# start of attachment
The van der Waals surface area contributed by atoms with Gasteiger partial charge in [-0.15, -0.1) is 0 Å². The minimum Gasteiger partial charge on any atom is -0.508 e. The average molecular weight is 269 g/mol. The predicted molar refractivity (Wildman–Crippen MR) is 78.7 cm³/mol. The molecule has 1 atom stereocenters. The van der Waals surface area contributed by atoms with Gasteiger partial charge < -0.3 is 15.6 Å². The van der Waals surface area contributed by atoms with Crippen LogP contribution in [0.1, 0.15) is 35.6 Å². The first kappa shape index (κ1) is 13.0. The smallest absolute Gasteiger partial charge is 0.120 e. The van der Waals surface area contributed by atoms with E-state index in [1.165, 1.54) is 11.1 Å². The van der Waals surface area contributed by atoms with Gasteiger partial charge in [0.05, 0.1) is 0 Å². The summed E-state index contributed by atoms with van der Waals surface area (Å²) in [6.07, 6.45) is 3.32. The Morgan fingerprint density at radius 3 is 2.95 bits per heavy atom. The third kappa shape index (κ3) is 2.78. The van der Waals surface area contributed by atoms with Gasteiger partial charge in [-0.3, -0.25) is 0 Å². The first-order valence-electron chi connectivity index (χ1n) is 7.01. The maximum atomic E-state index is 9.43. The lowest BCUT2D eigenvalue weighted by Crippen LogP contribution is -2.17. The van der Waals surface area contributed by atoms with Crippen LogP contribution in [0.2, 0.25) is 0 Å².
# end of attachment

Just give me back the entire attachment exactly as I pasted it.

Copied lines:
The van der Waals surface area contributed by atoms with Gasteiger partial charge in [-0.15, -0.1) is 0 Å². The minimum Gasteiger partial charge on any atom is -0.508 e. The average molecular weight is 269 g/mol. The predicted molar refractivity (Wildman–Crippen MR) is 78.7 cm³/mol. The molecule has 1 atom stereocenters. The van der Waals surface area contributed by atoms with Gasteiger partial charge < -0.3 is 15.6 Å². The van der Waals surface area contributed by atoms with Crippen LogP contribution in [0.1, 0.15) is 35.6 Å². The first kappa shape index (κ1) is 13.0. The smallest absolute Gasteiger partial charge is 0.120 e. The van der Waals surface area contributed by atoms with E-state index in [1.165, 1.54) is 11.1 Å². The van der Waals surface area contributed by atoms with Gasteiger partial charge in [0.05, 0.1) is 0 Å². The summed E-state index contributed by atoms with van der Waals surface area (Å²) in [6.07, 6.45) is 3.32. The Morgan fingerprint density at radius 3 is 2.95 bits per heavy atom. The third kappa shape index (κ3) is 2.78. The van der Waals surface area contributed by atoms with Gasteiger partial charge in [-0.3, -0.25) is 0 Å². The first-order valence-electron chi connectivity index (χ1n) is 7.01. The maximum atomic E-state index is 9.43. The lowest BCUT2D eigenvalue weighted by Crippen LogP contribution is -2.17. The van der Waals surface area contributed by atoms with Crippen LogP contribution in [0.2, 0.25) is 0 Å².